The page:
Payment rails are getting more attention these days, and there is an increasing focus on offering a standardized, relatively seamless experience that can be locked and loaded by various operators with minimal hassle.
And that brings us to the world of global payment rails, the subject of a recent PYMNTS discussion featuring Karen Webster and Steve Kirsch, CEO of M10, an affiliate company of Token.io that develops solutions for digital currency. M10 focuses on creating a digital money solution to help global banks quickly and affordably handle international transfers, settlements and remittances.
“M10 is a new digital money payment rail that enables banks to increase their financial agility and evolve a new suite of international transfer services for their corporate and retail customers,” Kirsch said. He added that the company’s goal is to push past the obstacles of global money transfers and to enable companies to “do business without friction.” M10 facilitates real-time, intra-bank transfers and cross-border remittances, as well as Internet of Things (IoT) and B2B payments, “with no counterparty risk and at a lower cost than existing rails.”
M10’s efforts with its payment rails come amid further efforts regarding open banking, which promises more global payments innovation as upstarts and others get more access to banking APIs and data. “We offer a single API across all banks,” Kirsch told Webster. He emphasized that the company’s aim is to help move digital currency — that is, digital forms of fiat currency — across bank rails, and that it has nothing to do with cryptocurrency, which is still an unwelcome concept to many financial institutions (FIs) and payments players.
Payment rails are undergoing significant innovation, a trend that promises to continue into the 2020s in various areas. Earlier this year, for instance, Visa launched Visa B2B Connect, an end-to-end payments network, across more than 30 countries to start. It also gained control of Earthport, having bought the U.K.-based firm for a reported $257 million in a deal announced late last year.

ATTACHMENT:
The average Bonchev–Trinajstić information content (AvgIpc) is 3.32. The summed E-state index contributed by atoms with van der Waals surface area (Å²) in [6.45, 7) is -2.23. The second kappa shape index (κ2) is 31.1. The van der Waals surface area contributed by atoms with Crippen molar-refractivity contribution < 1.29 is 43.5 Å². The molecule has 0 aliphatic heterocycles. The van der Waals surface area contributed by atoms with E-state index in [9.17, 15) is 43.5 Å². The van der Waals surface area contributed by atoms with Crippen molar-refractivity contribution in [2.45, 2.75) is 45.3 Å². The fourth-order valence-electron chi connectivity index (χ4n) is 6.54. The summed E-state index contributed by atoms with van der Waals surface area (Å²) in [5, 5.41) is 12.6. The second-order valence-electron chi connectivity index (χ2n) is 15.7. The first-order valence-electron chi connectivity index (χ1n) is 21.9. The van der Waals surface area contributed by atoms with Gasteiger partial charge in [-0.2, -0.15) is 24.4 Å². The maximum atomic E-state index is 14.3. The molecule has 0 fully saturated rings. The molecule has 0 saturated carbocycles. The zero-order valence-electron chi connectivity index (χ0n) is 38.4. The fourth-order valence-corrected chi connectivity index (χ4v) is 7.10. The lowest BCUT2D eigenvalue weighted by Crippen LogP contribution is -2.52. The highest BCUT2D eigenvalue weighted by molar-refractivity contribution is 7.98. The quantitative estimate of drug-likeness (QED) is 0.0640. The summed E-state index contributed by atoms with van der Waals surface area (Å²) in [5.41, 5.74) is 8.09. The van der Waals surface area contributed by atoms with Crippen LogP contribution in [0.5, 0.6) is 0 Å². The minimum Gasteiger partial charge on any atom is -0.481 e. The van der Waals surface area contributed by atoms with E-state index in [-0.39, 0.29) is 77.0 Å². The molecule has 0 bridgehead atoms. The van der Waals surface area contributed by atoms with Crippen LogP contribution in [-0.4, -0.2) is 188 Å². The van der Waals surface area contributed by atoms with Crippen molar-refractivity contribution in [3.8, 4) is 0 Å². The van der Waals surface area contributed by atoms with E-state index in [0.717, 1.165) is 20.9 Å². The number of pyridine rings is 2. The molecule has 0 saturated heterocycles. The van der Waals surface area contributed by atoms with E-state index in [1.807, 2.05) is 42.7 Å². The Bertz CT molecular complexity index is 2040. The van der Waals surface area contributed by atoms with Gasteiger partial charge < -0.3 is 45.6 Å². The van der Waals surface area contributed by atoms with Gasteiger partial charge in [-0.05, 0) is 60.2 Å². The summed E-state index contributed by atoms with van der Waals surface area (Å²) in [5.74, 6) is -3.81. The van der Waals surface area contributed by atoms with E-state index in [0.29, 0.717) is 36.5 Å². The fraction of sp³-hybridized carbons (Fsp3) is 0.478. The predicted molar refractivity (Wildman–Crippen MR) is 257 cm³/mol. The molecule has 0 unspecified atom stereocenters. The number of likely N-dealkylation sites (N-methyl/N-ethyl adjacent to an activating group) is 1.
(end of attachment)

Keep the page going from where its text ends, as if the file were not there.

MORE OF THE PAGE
Mastercard, for its part, bought Vocalink and Transfast. And Citi in late November revealed the launch of its Citi Global Connect platform, enabling corporates to accept B2B payments across borders with integrated FX capabilities. Citi noted that traditional methods of cross-border accounts receivable are inefficient, involving multiple collections service providers with silos between invoicing, collections and reconciliation.
Meanwhile, payments messaging firm SWIFT recently announced that its gpi service can now integrate into domestic real-time payment systems, enabling banks to wield gpi for real-time cross-border payments.
As Kirsch told it, Swift’s gpi and other services and rails have their own flaws, mainly centered around speed, and that’s the opportunity that M10 aims to exploit. “If you are doing open banking (through those other rails), you are still going through the corresponding bank system,” he told Webster. “It’s moving slowly.”
Not only that, he said, but such rails essentially keep bankers’ hours, which can impact settlement and clearing. “Central banks are typically closed on weekends,” Kirsch said, “and banks themselves don’t typically process things on weekends. You are dealing with a legacy system that doesn’t work on weekends.”
The idea for M10, then, is to work 24/7, and via a system that participants can easily install and run. “Let’s create some Uber-like technology and give it to the banks, without them having to lift a finger,” he said, describing the thinking behind the offering.
That sure sounds good, but when it comes to payment rails, FIs are unlikely to take a gamble on an upstart player or system — especially one that, as Webster pointed out, sounds too good to be true. Kirsch acknowledged that, and said it’s unlikely that any bank would adopt the M10 rail offering right way in a big way — no one is likely to jump into the deep end of the pool. “But we are creating a parallel infrastructure, and we are creating it in the cloud,” he noted.
Indeed, the cloud is key to scaling the M10 service, Kirsch told Webster. In any case, he described a process via which banks interested in this newer payment rail would essentially test it — that is, dip its toes in the water — via small-value transactions at first. He countered Webster’s contention that the M10 offering amounts to a “network of networks of networks” when it comes to payment rails. “Once you are in my scheme,” he said, “then you don’t need (those other rails).” He also teased an announcement to come regarding a bank starting to use this new rail.
It will certainly take time to see if this new idea will take off, and whether banks will really trust a different rail to meet the payments challenges to come in 2020 and beyond. But you can be sure that more innovation lies ahead in this area of payments.